French President Emmanuel Macron said that his country will continue to fight the emerging corona virus, until at least the middle of next year 2021, with infections in France exceeding a million cases.
On Friday, France recorded more than 40,000 new infections and 298 deaths. Other countries, such as Russia, Poland, Italy and Switzerland, witnessed new spikes in infections.
The World Health Organization said the rise in infections in Europe marked a crucial moment in the fight against the virus.
And it called for quick measures to be taken to prevent the attrition of health institutions and services.
Daily infections have doubled in Europe in the past ten days. The total number of injuries on the continent is currently 7.8 million and about 247,000 deaths.
“The next few months will be very difficult and some countries are on a dangerous path,” WHO chief Tedros Adhanom Ghebreyesus told reporters.
Globally, infections with the new Corona virus have reached more than 42 million cases, and about 1.1 million deaths.
And scientists warned that life will not return to normal in the world by next spring as expected, despite the unprecedented rapid progress in the production of a vaccine. They predicted that the vaccine could take up to a year to be rolled out for use.
What happens in France?
French President Emmanuel Macron said, during his visit to a hospital in Paris, that scientists told him that they believed that the virus would exist “until next summer at best.”
But he said it was too early to know whether France would go into a new full or partial lockdown.
The night curfew in France was extended to cover about two-thirds of the country, reaching 46 million people, starting on Friday night and for a period of six weeks.
Macron explained that the curfew could be eased when new infections fell again to between 3,000 and 5,000 cases per day, the level it was at the end of August.
But the head of a hospital group in the capital, Paris, warned that the second wave of infections could be worse than the first.
“There has been a perception in recent months that there will be no second wave or that it will be a small wave. But the current situation is the opposite,” Martin Hirsch, president of AP-HP Hospitals Group, told local media.
Hirsch confirmed that many critical cases in his hospital intensive care are for the elderly, who were isolating themselves but were infected when their children visited them.
He added: “There are many people infected with the virus and walking in the streets without knowing anything about their infection and without anyone knowing it.”
Covid-19 patients currently occupy nearly half of France’s 5,000 intensive care beds.
French Prime Minister Jean Castex said that it is likely that more patients will flow into hospitals, adding: “The new infected today will become hospital patients tomorrow. November will be difficult.”
What about Spain?
Spain became the first country in the European Union to record a million cases earlier this week, but on Friday Prime Minister Pedro Sanchez said the “real number” of cases may have been more than three million.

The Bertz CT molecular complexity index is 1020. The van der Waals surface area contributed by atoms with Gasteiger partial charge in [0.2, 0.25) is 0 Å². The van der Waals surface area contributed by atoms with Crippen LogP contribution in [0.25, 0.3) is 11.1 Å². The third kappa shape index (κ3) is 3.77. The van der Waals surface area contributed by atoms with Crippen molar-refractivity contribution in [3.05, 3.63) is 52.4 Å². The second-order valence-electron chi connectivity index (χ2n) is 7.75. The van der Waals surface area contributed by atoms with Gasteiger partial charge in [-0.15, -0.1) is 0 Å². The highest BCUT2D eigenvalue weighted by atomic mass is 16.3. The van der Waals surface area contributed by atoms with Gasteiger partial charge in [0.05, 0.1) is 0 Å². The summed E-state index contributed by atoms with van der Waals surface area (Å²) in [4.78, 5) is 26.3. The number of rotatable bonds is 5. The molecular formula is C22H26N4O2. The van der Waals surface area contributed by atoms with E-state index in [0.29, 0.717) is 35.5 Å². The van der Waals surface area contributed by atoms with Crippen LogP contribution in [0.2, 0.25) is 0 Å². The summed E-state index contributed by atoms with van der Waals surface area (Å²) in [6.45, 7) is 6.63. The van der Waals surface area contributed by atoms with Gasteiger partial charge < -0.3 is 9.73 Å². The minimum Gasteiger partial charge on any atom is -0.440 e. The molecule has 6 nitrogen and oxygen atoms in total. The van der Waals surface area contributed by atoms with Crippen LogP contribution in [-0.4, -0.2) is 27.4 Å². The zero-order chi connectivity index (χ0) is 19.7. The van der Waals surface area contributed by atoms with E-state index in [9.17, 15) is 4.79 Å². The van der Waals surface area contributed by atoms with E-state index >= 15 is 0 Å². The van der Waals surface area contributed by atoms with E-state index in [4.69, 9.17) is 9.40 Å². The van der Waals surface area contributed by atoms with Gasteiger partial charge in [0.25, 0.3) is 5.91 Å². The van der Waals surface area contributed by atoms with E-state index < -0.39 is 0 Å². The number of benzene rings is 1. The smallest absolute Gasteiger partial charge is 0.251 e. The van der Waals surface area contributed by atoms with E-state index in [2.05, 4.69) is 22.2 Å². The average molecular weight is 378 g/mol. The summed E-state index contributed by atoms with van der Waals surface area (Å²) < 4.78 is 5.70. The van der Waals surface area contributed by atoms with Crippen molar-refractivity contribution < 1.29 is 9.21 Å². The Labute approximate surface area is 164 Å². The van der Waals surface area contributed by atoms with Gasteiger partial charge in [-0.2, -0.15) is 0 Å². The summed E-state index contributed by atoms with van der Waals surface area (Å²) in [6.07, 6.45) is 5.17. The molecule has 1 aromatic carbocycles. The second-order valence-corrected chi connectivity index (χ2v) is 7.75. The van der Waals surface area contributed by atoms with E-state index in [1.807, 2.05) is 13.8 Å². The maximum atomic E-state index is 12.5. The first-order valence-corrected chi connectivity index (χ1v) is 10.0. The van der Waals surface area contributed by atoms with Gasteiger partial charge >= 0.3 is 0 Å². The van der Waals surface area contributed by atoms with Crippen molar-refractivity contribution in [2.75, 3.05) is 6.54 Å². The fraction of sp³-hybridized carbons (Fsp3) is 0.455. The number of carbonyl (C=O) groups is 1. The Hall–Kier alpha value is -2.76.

Sanchez urged the Spanish people to show “determination, social discipline and the necessary union,” but he did not announce any new measures to combat the spread of the virus.
While the Minister of Health and some regional governments called on the Prime Minister to impose a curfew throughout the night, but other regional administrations were hesitant, fearing the economic repercussions.
But the prime minister, whose Socialist Party does not have a majority in parliament, says the nationwide curfew will require a new state of emergency, and he wants the approval of all regional governments before taking this step.
The partial lockdown imposed for two weeks in the capital, Madrid, which city officials have resisted, is due to end on Saturday and families will be prevented from meeting in closed spaces between midnight and 6 in the morning.
The bars will operate at only half capacity and receive 50 percent of their customers.
However, Sanchez said the current situation was not comparable to that of March, when the central government imposed a strict lockdown. The average lifespan of the injured also decreased.
Theput In the rest of Europe
Poland: President Andrzej Duda, 48, has tested positive for the Corona virus, but he feels he is in good health. The country has entered a nationwide “red zone” phase, which includes partial closures of primary schools and restaurants.
Italy: Hundreds of people protested against coronavirus restrictions in the southern city of Naples, and some threw smoke bombs and grenades at police. A curfew has been imposed overnight in the Campania region to cope with the escalation of infections. The regional president called for an internal lockdown.
Switzerland: It recorded a daily record of 6,600 new infections. The nationwide restrictions are expected to be tightened next week, but the measures are not expected to include school closures.
Russia: The new cases reached 17,340 injuries during the past 24 hours, a new daily record.
The Czech Republic: Czech Prime Minister Andrej Babis called on Health Minister Roman Primula to resign after a popular newspaper published photos of him walking out without a mask from a restaurant that was supposed to be closed late at night.
Germany: The transmission rate is increasing, with 11,424 new cases recorded per day, according to the country’s public health authority and the Robert Koch Institute.
The Netherlands: It started to transfer patients to Germany as its hospitals were under great pressure.
Portugal: Imposes lockdown on three northern provinces, affecting 150,000 people, and will impose restrictions on movement across the country for the coming weekend.
Greece: A night curfew will be imposed in Athens and other regions, which will take effect from Saturday.
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